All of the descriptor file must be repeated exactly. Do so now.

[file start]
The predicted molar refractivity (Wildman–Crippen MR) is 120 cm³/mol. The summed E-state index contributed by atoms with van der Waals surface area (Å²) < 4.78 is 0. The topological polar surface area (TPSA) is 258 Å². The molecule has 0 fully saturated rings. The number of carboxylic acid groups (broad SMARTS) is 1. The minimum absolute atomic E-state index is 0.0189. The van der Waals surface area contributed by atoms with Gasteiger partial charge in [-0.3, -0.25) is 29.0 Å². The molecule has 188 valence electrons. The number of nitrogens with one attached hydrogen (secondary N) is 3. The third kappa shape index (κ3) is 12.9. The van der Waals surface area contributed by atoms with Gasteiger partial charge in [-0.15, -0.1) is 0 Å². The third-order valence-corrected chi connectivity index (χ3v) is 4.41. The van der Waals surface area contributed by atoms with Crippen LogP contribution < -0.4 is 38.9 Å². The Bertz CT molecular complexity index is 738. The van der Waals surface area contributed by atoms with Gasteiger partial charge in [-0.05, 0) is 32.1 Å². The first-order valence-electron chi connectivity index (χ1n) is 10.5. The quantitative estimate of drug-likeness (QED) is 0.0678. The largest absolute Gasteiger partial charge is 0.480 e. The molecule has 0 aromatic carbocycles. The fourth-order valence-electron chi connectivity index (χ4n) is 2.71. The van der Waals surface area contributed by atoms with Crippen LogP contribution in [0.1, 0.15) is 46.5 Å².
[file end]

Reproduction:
The predicted molar refractivity (Wildman–Crippen MR) is 120 cm³/mol. The summed E-state index contributed by atoms with van der Waals surface area (Å²) < 4.78 is 0. The topological polar surface area (TPSA) is 258 Å². The molecule has 0 fully saturated rings. The number of carboxylic acid groups (broad SMARTS) is 1. The minimum absolute atomic E-state index is 0.0189. The van der Waals surface area contributed by atoms with Gasteiger partial charge in [-0.3, -0.25) is 29.0 Å². The molecule has 188 valence electrons. The number of nitrogens with one attached hydrogen (secondary N) is 3. The third kappa shape index (κ3) is 12.9. The van der Waals surface area contributed by atoms with Gasteiger partial charge in [-0.15, -0.1) is 0 Å². The third-order valence-corrected chi connectivity index (χ3v) is 4.41. The van der Waals surface area contributed by atoms with Crippen LogP contribution < -0.4 is 38.9 Å². The Bertz CT molecular complexity index is 738. The van der Waals surface area contributed by atoms with Gasteiger partial charge in [-0.05, 0) is 32.1 Å². The first-order valence-electron chi connectivity index (χ1n) is 10.5. The quantitative estimate of drug-likeness (QED) is 0.0678. The largest absolute Gasteiger partial charge is 0.480 e. The molecule has 0 aromatic carbocycles. The fourth-order valence-electron chi connectivity index (χ4n) is 2.71. The van der Waals surface area contributed by atoms with Crippen LogP contribution in [0.1, 0.15) is 46.5 Å².